Apparently the sedation had worn off a little too early on one horse, and it woke up during the scan and began kicking the magnet to pieces. Though it wasn't exactly what you would consider "normal wear and tear," the manufacturer decided to replace the magnet at no charge, and we used it to advertise the strength of our equipment.

One last memorable experience with an MRI magnet involved a transportable MRI that was installed inside of a semi-truck trailer. The hospital had leased a transportable unit while they were constructing a new scan room and installing a new MRI system. The truck was parked in a back parking lot so that cars and other metallic vehicles wouldn't park nearby. After about a month in operation, we received a call from the hospital saying the scans were coming back unreadable, so a service engineer went to the site and recalibrated the unit. After a few weeks he was called back again to recalibrate the same unit. Finally, after a couple more times of doing this, the service engineer could not get the MRI machine to calibrate.

While he sat in the control room trying to figure out what could be causing this, he heard a knock on the side of the trailer. Though he thought that the knock was strange, he continued thinking through the possibilities of what could be causing the problem. Suddenly there were several more knocks on the side of the trailer.

He decided to go outside to see what was causing the noise. As he walked around the side of the trailer, a group of children next to the trailer started running away. Puzzled, the service engineer looked at the side of the trailer and saw layers of iron and other metal objects stuck. He finally realized what was preventing the unit from calibrating. There was so much metal clinging to the trailer that it had actually caused the magnetic field of the magnet to be pulled far enough off the centerline.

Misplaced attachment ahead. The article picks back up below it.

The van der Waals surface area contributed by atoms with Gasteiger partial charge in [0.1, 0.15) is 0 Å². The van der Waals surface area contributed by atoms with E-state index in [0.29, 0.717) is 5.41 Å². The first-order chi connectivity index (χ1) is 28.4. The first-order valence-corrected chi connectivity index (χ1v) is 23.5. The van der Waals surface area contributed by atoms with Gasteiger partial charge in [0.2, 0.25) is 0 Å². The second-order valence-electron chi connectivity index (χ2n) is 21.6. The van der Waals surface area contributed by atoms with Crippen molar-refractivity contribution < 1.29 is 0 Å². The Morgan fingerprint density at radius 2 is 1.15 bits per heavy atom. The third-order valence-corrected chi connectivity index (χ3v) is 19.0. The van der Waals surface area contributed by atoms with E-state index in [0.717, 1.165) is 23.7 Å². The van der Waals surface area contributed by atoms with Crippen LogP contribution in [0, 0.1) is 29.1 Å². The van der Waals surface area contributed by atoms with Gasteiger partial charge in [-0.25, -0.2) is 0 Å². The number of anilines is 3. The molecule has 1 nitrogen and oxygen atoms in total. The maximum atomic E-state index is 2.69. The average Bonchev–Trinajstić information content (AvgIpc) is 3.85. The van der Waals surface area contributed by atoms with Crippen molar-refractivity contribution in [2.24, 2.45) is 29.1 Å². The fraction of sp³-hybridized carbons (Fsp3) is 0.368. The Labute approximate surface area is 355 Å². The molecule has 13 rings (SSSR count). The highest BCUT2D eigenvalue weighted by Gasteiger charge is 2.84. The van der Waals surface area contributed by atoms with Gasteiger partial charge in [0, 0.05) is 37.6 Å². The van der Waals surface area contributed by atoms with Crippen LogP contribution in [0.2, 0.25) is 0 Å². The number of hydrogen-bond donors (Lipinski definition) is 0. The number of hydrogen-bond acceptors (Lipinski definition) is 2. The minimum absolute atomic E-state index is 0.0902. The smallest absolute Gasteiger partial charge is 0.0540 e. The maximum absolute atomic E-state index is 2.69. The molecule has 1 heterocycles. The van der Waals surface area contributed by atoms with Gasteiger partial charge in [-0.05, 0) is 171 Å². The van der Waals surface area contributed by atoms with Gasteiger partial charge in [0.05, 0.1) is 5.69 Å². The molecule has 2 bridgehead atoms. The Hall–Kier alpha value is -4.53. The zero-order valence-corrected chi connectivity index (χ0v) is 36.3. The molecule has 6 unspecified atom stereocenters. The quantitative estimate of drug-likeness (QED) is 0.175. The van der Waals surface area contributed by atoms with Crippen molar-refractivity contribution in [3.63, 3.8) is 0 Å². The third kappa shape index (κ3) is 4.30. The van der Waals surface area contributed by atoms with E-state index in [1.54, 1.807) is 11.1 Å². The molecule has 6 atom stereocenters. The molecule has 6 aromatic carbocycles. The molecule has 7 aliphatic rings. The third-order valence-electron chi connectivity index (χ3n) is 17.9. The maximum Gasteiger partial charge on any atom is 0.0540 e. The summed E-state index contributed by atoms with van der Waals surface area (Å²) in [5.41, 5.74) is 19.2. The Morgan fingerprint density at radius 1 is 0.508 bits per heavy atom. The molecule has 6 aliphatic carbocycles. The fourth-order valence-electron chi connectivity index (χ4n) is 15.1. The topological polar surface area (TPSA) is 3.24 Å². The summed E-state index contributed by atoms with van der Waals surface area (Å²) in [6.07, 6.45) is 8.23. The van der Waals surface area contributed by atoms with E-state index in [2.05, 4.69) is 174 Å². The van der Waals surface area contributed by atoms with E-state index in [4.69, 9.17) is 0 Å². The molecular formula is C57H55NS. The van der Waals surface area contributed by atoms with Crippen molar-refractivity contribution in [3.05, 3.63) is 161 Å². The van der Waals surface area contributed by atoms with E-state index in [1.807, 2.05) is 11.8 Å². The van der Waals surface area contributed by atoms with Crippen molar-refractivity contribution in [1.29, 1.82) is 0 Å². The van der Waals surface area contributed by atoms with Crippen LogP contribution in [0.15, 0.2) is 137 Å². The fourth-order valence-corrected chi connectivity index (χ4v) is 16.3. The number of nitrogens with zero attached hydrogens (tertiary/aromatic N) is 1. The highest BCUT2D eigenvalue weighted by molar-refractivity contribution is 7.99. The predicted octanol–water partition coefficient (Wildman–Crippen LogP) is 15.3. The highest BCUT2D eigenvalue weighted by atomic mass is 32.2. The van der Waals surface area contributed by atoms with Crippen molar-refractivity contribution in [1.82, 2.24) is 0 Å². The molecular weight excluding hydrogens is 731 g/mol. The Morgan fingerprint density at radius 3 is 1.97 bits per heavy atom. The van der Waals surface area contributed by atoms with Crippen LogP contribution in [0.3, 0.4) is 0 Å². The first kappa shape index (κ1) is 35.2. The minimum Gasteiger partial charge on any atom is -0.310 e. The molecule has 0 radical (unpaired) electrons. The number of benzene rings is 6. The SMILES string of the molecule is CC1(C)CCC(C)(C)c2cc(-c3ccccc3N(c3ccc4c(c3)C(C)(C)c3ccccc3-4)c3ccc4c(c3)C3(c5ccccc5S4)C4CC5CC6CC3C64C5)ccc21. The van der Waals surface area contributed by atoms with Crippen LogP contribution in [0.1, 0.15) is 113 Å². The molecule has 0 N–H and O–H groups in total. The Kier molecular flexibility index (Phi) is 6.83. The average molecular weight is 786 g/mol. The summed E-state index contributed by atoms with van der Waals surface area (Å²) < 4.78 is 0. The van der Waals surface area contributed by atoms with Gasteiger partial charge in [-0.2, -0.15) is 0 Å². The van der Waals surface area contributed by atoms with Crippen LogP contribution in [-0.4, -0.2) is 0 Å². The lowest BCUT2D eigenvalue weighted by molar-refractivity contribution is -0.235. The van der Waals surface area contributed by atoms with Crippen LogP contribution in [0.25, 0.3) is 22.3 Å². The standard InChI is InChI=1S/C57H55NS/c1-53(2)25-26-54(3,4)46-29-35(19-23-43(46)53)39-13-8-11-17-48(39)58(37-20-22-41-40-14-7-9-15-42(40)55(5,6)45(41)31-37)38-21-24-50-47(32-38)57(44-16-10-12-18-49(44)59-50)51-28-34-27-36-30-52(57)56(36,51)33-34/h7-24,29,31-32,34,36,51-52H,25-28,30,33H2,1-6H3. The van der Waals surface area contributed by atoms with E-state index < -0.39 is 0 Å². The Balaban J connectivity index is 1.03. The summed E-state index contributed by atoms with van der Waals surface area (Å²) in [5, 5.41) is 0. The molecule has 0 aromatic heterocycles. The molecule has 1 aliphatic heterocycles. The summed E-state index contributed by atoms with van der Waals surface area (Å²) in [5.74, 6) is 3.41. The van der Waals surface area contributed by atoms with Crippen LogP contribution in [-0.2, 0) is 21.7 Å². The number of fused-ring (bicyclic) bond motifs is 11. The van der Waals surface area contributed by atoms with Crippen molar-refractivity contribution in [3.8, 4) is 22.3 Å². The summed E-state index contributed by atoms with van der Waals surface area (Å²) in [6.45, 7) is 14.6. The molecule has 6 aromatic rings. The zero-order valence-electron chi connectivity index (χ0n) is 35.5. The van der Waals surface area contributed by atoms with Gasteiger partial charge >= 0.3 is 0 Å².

The service engineer went to the nearest hardware store and bought a push broom. He took the hospital technicians around to the side of the truck, and he swept all the metal off of the trailer and had the hospital maintenance bring a truck to remove it all. After he calibrated the unit, he added a sign to the control console saying, "SWEEP SIDES OF TRAILER DAILY!" He jokingly told the hospital technicians that he was surprised the trailer hadn't tilted sideways from all of the iron stuck to it, and they all had a good laugh.

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Wayne Hunter graduated with a BSEET from Metropolitan State University in Denver Colorado in 1973. He now lives in Kemblesville, Pennsylvania. He worked as a radio and TV repairman, a commercial radio engineer, and then became an Electromagnetic Compatibility (EMC) Engineer for over 30 years. He helped design and test instruments for Apollo spacecraft, the space shuttles, computers, medical diagnostic electronics, and chemical analysis test equipment. He was a product regulatory engineer and helped draft international EMC test and certification standards for Industrial, Scientific, and Medical (ISM) equipment. He retired in 2010 and has been a Jameco customer since his retirement.